Living with Basset Hounds

The In's and Out's of Owning a Basset
by Gretchen Shelby



There is much controversy in the Basset world as to whether you own a Basset, or if the Basset owns you. It is not unusual for a family to refer to themselves as the "food slaves" or "petting machines" when discussing the care of their Basset. Knowing this, the question boils down to: "Are you the right person/s to become a family member and caretaker of this very special breed?"


What is it like to share your home with a Basset?

Bassets are funny to watch, love to snuggle, have the patience of Job (unless food is involved), and love life in general. They adore their naps but love a good romp where there are smells to smell and places to go. Unlike the sporting dogs, Bassets were originally bred for hunting in the field, tracking the scent ahead of the hunter and often working in packs.Because of this, they are thinkers, therefore an independent minded sort of dog. Yet at the same time, they are very dependent upon being an accepted and valued member of the family. They bond tightly to their "pack", and because of this you need to be sure you are making a life-long commitment to ownership before acquiring one.

Much of the media has portrayed the Basset as a lounge lizard, a dog that lies around with nothing to do. This is not an accurate view of the Basset Hound. Young Bassets are very active, busy with life and ready to jump into action. They do slow down as they get older, but will still need stimulation to keep them physically and emotionally sound. They can tolerate long periods of inaction, but must have interaction. In order to maintain sound health and condition, they need exercise, good nutrition and special time with their humans.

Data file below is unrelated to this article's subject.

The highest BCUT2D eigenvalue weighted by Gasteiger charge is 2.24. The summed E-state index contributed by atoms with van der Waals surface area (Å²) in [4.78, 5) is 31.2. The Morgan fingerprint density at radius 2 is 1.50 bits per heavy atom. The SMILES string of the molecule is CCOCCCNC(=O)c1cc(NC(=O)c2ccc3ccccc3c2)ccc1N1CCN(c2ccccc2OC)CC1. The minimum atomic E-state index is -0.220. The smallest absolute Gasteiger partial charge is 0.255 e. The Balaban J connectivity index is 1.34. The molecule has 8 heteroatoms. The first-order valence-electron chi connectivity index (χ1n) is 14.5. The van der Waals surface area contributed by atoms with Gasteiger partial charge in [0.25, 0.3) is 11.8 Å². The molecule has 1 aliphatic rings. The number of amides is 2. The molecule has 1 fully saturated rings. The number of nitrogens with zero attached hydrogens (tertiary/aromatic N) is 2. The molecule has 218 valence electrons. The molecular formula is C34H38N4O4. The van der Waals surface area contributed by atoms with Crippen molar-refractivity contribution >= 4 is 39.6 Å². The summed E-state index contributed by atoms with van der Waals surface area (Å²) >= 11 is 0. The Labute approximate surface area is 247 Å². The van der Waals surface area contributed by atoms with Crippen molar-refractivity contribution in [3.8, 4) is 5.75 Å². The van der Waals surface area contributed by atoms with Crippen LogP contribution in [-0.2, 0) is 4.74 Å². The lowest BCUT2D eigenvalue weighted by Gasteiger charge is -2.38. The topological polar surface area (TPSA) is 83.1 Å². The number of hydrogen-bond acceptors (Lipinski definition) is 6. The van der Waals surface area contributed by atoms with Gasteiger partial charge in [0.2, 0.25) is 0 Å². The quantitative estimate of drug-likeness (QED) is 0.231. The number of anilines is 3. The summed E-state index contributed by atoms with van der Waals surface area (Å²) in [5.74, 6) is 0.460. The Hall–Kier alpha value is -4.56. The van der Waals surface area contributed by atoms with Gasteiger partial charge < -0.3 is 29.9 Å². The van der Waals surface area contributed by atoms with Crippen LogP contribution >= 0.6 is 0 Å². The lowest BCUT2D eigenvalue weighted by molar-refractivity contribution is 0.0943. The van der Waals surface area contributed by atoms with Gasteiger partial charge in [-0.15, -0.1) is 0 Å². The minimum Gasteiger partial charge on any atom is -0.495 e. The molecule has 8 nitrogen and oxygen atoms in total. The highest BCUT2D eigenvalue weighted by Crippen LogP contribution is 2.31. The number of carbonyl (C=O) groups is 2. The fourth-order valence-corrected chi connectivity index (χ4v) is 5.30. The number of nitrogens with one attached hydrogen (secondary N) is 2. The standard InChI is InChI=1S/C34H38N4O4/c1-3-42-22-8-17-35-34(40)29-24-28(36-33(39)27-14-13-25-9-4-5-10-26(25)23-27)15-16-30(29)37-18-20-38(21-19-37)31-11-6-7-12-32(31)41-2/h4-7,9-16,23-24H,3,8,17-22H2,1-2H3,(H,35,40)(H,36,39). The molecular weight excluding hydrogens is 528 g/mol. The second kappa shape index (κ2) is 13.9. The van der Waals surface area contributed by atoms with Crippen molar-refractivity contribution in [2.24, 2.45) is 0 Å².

Basset Hounds can bulldoze through a wimpy fence; bark as loud as a giant breed; can be as playful as a kitten; and can be more fun to watch than your favorite comedy.


Bassets with Families

Bassets are good family dogs if they come from ancestry of good temperaments. They generally love all types of humans and other animals. A friendly Basset can be pushy about making friends. Their desire to be social with others should be watched, as the Basset does not understand that other animals may not love Bassets!

More and more rescue groups are seeing shy, mean and/or destructive dogs from breeders whose purpose is to breed for profit. A reputable breeder will breed for physical and mental soundness. Unfortunately, not all "breeders" are reputable or knowledgeable persons. AKC papers are not a guarantee. AKC does not regulate quality breeding - they just process paperwork.

It is NOT recommended to acquire a Basset when you have young children. These dogs are not ballerinas and will accidentally knock over a child. Puppies will nip at babies while teething, will test their limits in the relationship and get shy about handling if a baby or toddler has inadvertently mishandled them. Puppies will also grow quicker than babies and will overpower a young child with their youthful exuberance and desire to find their "place" within the pack.



Bassets CAN be trained. They were bred for independent thought while hunting, so may be slow to respond to human requests. This does not mean they are stubborn, stupid or disrespectful -­ they are actually thinking things over. When choosing what you might allow that cute Basset to do, remember a breed quality is that "yes" will likely be interpreted by your dog as applying forever.

It is much easier to train a thinking dog than it is to re-train one. Bassets have a brain and will find ways and "looks" to try to make things happen to their best advantage (just like a kid). If you choose a Basset as your breed, you must start training as soon as the dog comes home.